The view from the back:

A slightly off-kilter but representative example of the classic "fan" pleats on the cloak hood. Thicker fabrics show this style off even better than the soft drape of this lighter weight wool.

The full layout. You can see that the center is cut from one piece and the two side panels are pieced. Plus I love how this looks laid out:

Detail of the pieced sides:

I did a mixture of hand and machine sewing on this project--mostly hand, but the side seams were machine stitched and then stitched down by hand. The hood construction was all by hand, as was...

The finish work. I finished the edges with matching blue silk ribbon. My dream of trimming with fur will have to wait until I find a vintage piece bedraggled enough to re-purpose, or perhaps be saved for another project--I like how pretty this simple trim is.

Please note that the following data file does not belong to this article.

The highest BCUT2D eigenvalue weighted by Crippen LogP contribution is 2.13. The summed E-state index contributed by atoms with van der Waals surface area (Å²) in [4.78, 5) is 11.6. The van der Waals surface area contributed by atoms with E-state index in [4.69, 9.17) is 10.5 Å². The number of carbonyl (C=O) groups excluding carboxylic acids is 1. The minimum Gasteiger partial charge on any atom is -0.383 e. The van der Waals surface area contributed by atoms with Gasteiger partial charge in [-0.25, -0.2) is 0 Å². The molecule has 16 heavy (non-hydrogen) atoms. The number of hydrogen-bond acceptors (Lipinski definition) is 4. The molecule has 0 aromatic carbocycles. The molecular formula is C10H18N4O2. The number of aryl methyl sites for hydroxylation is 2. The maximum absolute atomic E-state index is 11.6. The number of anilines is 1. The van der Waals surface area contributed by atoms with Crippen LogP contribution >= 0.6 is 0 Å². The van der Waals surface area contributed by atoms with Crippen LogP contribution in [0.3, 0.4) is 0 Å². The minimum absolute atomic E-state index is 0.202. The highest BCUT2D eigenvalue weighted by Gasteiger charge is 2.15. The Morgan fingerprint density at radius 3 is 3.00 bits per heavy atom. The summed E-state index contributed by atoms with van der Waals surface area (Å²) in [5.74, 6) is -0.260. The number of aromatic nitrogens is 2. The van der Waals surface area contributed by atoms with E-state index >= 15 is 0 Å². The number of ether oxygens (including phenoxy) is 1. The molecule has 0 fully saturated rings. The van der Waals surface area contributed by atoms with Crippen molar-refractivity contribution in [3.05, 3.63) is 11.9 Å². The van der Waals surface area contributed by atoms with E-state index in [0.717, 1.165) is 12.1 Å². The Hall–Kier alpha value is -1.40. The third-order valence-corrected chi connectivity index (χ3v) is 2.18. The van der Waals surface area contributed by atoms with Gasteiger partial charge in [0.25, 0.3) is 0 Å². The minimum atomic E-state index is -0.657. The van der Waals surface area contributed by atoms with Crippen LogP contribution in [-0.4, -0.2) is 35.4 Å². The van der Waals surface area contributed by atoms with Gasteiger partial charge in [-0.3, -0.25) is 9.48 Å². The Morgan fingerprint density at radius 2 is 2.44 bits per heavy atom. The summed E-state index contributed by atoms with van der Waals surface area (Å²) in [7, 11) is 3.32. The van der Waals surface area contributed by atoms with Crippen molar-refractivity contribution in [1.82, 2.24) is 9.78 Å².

And my favorite detail! The seam that joins the hood to the cloak body is covered in the same silk ribbon.

Overall, a very simple project to take from drafting the pattern through completion--the hardest part was finding ribbon I liked! And it's incredible how warm even a thin cloak is, especially with the hood up. Despite temperatures in the 30s a couple times this fall, the cloak and a nice fire kept me toasty!

Tuesday, November 22, 2011

1940s Halter Cocktail Dress--Fabric and Pattern

As if working on another pair of stays wasn't enough, I decided I want a new dress. Before Christmas. Because I'm capricious like that.

I've had this Butterick pattern (Butterick 5209) for some time, and decided I wanted to pull it out and make something kicky for my annual Christmas cocktail party.